Laughing, Alex went on to say:

“I was the one giving my mum sex education lessons when it came to what it means when dating girls/women.

“One thing my parents said is no matter who I date, treat them as I want to be treated, and that respect and consent are key.”

Within the home and more broadly, inclusive sex education is increasingly needed.

Advice for Parents

Desi and other parents who identify as heterosexual or are uninformed may find discussing LGBTQ+ intimacy and sex daunting. However, this should not prevent parents from trying.

Gayathiri Kamalakanthan, from the UK School of Sexuality Education, in conversation with PinkNews made several important points.

Regarding parents who feel uncomfortable or ill-informed to discuss sex and relationships with children, she stressed to “spend time teaching yourself”:

“It’s important that we try our best not to pass on our learnt shame and embarrassment.”

“There are some really great, free resources online that can help heterosexual/cis-gendered/ uninformed parents talk to their kids about LGBT+ identities.

“It can seem daunting at first – there might be a lot of new vocabulary and it’s easy to confuse different terms.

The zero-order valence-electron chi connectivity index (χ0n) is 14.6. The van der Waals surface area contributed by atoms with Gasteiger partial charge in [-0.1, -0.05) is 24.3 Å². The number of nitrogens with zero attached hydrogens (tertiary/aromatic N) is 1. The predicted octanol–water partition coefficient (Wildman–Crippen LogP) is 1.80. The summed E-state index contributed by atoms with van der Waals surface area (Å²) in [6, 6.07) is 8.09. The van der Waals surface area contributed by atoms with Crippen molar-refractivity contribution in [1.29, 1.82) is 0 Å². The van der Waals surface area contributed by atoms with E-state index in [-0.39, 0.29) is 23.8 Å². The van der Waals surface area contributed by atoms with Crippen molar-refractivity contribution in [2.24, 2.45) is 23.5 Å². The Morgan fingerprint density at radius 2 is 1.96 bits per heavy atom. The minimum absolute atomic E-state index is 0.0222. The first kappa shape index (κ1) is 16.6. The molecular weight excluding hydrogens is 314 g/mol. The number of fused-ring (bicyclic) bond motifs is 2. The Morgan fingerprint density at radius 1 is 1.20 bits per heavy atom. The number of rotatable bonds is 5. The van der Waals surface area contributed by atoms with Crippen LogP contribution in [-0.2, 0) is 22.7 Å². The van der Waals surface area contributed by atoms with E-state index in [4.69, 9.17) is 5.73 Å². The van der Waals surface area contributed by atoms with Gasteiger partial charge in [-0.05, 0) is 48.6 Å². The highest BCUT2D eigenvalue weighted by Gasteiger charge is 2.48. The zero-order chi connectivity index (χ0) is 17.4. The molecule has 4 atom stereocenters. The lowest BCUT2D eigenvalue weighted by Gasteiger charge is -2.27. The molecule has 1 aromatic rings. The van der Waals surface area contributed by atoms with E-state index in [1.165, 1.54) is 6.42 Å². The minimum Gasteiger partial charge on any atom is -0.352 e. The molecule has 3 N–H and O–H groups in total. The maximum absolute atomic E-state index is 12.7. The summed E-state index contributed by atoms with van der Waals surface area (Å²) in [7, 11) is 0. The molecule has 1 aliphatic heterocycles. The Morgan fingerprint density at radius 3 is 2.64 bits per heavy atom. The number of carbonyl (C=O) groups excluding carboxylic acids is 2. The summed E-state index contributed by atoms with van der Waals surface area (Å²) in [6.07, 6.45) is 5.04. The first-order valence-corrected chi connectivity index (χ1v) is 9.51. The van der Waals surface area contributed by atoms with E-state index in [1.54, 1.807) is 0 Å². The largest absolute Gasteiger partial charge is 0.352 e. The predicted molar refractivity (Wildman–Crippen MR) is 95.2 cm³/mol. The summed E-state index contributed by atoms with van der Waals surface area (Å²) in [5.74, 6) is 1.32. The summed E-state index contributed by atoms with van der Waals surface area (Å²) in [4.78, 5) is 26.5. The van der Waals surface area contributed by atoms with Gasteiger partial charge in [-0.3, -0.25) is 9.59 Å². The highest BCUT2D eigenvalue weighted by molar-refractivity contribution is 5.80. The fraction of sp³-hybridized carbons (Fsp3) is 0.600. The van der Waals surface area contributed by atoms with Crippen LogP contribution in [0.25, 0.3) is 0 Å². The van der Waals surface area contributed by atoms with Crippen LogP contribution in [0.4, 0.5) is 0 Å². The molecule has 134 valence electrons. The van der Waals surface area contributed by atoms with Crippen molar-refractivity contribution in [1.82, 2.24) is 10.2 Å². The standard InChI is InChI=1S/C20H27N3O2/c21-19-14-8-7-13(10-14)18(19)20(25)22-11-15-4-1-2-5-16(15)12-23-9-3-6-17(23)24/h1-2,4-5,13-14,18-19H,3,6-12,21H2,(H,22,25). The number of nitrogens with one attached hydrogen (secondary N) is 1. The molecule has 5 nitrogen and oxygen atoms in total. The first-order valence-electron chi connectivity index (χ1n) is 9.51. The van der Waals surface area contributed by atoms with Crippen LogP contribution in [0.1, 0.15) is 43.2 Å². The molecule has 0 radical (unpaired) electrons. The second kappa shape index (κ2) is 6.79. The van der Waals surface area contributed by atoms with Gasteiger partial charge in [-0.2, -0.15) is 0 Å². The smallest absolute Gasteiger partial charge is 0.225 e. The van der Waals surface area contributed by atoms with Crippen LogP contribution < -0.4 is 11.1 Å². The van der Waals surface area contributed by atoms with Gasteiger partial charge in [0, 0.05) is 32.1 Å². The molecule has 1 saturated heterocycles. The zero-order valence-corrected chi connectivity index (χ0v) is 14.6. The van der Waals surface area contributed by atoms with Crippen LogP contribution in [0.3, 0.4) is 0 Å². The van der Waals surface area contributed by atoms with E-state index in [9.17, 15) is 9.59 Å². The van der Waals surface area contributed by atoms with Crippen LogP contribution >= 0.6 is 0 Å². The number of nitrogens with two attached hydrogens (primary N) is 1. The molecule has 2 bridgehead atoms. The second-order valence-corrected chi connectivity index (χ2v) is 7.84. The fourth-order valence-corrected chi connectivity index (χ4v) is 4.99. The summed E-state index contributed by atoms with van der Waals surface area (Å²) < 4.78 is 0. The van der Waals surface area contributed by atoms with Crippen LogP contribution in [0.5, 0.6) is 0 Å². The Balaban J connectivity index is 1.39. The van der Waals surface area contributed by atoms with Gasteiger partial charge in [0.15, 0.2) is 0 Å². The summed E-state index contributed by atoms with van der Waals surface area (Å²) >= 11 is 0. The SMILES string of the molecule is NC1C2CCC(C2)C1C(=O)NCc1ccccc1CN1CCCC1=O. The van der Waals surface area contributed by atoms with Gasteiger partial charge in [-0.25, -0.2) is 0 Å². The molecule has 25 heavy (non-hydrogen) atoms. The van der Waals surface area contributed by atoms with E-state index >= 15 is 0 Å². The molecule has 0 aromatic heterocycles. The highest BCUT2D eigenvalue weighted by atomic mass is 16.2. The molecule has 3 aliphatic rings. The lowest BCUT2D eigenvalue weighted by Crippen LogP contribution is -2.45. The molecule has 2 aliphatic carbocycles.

“Let your kids know that you are learning with them.

“Tell them that it’s okay to get things wrong as long as you are willing to listen and learn from the people who are best placed to teach you.

“You might find that your child starts teaching you things and that’s great.

“Listening to what they have to say will empower them – they’ll want to keep learning alongside you.”

Parents need to be open to and facilitate a safe space for discussions and questions.

Thus allowing Desi children not to fear going to their parents. Doing so will also help destigmatise sex and sexuality.

Evolving Times for Desi Sex Education?

Are Desi Parents Struggling with Sex Education?

Desi parents continue to struggle with navigating the terrain of sex education.

However, many are determined to do things differently from their parents and grandparents.

On the other hand, some think that sex education is not an appropriate matter for parents to discuss with unmarried children. It could encourage young people to become sexually active.

However, research has repeatedly shown that a lack of awareness and knowledge is exceptionally problematic.

Those who are better informed are more likely to delay becoming sexually active.